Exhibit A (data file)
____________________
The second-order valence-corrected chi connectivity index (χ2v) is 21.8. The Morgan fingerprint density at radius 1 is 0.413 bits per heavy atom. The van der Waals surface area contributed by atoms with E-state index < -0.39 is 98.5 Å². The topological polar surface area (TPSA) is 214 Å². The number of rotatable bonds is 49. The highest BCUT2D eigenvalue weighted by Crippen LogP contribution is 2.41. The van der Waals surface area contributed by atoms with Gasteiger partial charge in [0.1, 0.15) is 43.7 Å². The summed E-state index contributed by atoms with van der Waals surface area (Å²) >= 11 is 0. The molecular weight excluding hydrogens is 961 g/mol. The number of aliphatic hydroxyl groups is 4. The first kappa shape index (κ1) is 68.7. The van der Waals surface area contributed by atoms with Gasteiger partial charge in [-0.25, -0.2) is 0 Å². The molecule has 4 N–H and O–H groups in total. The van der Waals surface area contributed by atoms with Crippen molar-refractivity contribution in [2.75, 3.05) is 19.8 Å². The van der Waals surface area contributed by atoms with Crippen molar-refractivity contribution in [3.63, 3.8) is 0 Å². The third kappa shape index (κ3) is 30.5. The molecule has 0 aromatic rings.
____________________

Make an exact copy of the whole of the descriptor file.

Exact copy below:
The second-order valence-corrected chi connectivity index (χ2v) is 21.8. The Morgan fingerprint density at radius 1 is 0.413 bits per heavy atom. The van der Waals surface area contributed by atoms with E-state index < -0.39 is 98.5 Å². The topological polar surface area (TPSA) is 214 Å². The number of rotatable bonds is 49. The highest BCUT2D eigenvalue weighted by Crippen LogP contribution is 2.41. The van der Waals surface area contributed by atoms with Gasteiger partial charge in [0.1, 0.15) is 43.7 Å². The summed E-state index contributed by atoms with van der Waals surface area (Å²) >= 11 is 0. The molecular weight excluding hydrogens is 961 g/mol. The number of aliphatic hydroxyl groups is 4. The first kappa shape index (κ1) is 68.7. The van der Waals surface area contributed by atoms with Gasteiger partial charge in [-0.25, -0.2) is 0 Å². The molecule has 4 N–H and O–H groups in total. The van der Waals surface area contributed by atoms with Crippen molar-refractivity contribution in [2.75, 3.05) is 19.8 Å². The van der Waals surface area contributed by atoms with Crippen molar-refractivity contribution in [3.63, 3.8) is 0 Å². The third kappa shape index (κ3) is 30.5. The molecule has 0 aromatic rings.